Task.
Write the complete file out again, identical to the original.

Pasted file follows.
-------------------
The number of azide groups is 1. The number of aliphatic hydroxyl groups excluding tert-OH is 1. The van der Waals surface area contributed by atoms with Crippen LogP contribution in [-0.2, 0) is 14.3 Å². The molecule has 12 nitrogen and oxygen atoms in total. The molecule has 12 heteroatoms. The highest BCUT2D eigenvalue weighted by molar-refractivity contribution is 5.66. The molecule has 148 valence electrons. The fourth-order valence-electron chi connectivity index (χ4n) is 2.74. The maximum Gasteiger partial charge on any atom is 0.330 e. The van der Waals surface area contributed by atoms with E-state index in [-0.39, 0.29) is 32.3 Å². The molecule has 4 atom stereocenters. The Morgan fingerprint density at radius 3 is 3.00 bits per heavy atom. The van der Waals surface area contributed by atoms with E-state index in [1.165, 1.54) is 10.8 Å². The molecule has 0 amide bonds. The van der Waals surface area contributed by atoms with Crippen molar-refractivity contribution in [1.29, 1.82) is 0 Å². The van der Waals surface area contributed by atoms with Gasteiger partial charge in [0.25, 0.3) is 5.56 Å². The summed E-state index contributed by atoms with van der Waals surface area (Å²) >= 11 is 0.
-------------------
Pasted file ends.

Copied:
The number of azide groups is 1. The number of aliphatic hydroxyl groups excluding tert-OH is 1. The van der Waals surface area contributed by atoms with Crippen LogP contribution in [-0.2, 0) is 14.3 Å². The molecule has 12 nitrogen and oxygen atoms in total. The molecule has 12 heteroatoms. The highest BCUT2D eigenvalue weighted by molar-refractivity contribution is 5.66. The molecule has 148 valence electrons. The fourth-order valence-electron chi connectivity index (χ4n) is 2.74. The maximum Gasteiger partial charge on any atom is 0.330 e. The van der Waals surface area contributed by atoms with E-state index in [-0.39, 0.29) is 32.3 Å². The molecule has 4 atom stereocenters. The Morgan fingerprint density at radius 3 is 3.00 bits per heavy atom. The van der Waals surface area contributed by atoms with E-state index in [1.165, 1.54) is 10.8 Å². The molecule has 0 amide bonds. The van der Waals surface area contributed by atoms with Crippen molar-refractivity contribution in [1.29, 1.82) is 0 Å². The van der Waals surface area contributed by atoms with Gasteiger partial charge in [0.25, 0.3) is 5.56 Å². The summed E-state index contributed by atoms with van der Waals surface area (Å²) >= 11 is 0.